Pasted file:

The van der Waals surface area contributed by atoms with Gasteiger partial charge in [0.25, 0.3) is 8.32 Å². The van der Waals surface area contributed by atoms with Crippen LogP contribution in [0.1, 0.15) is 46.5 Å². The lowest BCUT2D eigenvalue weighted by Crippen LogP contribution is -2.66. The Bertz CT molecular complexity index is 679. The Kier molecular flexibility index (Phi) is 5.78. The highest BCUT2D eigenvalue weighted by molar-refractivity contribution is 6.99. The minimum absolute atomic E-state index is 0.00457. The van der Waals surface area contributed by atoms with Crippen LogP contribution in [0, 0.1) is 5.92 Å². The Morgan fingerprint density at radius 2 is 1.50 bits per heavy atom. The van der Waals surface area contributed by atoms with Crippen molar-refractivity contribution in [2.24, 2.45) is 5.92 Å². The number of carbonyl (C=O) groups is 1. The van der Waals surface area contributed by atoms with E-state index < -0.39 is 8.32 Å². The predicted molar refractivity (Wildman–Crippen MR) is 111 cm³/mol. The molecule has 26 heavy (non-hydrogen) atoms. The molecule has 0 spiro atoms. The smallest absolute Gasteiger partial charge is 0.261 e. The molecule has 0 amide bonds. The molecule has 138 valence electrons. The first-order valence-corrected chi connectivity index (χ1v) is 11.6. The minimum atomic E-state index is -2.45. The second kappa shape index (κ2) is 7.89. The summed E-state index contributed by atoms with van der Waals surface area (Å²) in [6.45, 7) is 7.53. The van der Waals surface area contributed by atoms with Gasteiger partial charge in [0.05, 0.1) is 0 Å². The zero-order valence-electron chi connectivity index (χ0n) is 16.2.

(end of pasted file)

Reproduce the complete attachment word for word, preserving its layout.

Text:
The van der Waals surface area contributed by atoms with Gasteiger partial charge in [0.25, 0.3) is 8.32 Å². The van der Waals surface area contributed by atoms with Crippen LogP contribution in [0.1, 0.15) is 46.5 Å². The lowest BCUT2D eigenvalue weighted by Crippen LogP contribution is -2.66. The Bertz CT molecular complexity index is 679. The Kier molecular flexibility index (Phi) is 5.78. The highest BCUT2D eigenvalue weighted by molar-refractivity contribution is 6.99. The minimum absolute atomic E-state index is 0.00457. The van der Waals surface area contributed by atoms with Crippen LogP contribution in [0, 0.1) is 5.92 Å². The Morgan fingerprint density at radius 2 is 1.50 bits per heavy atom. The van der Waals surface area contributed by atoms with Crippen molar-refractivity contribution in [2.24, 2.45) is 5.92 Å². The number of carbonyl (C=O) groups is 1. The van der Waals surface area contributed by atoms with E-state index < -0.39 is 8.32 Å². The predicted molar refractivity (Wildman–Crippen MR) is 111 cm³/mol. The molecule has 26 heavy (non-hydrogen) atoms. The molecule has 0 spiro atoms. The smallest absolute Gasteiger partial charge is 0.261 e. The molecule has 0 amide bonds. The molecule has 138 valence electrons. The first-order valence-corrected chi connectivity index (χ1v) is 11.6. The minimum atomic E-state index is -2.45. The second kappa shape index (κ2) is 7.89. The summed E-state index contributed by atoms with van der Waals surface area (Å²) in [6.45, 7) is 7.53. The van der Waals surface area contributed by atoms with Gasteiger partial charge in [0.05, 0.1) is 0 Å². The zero-order valence-electron chi connectivity index (χ0n) is 16.2.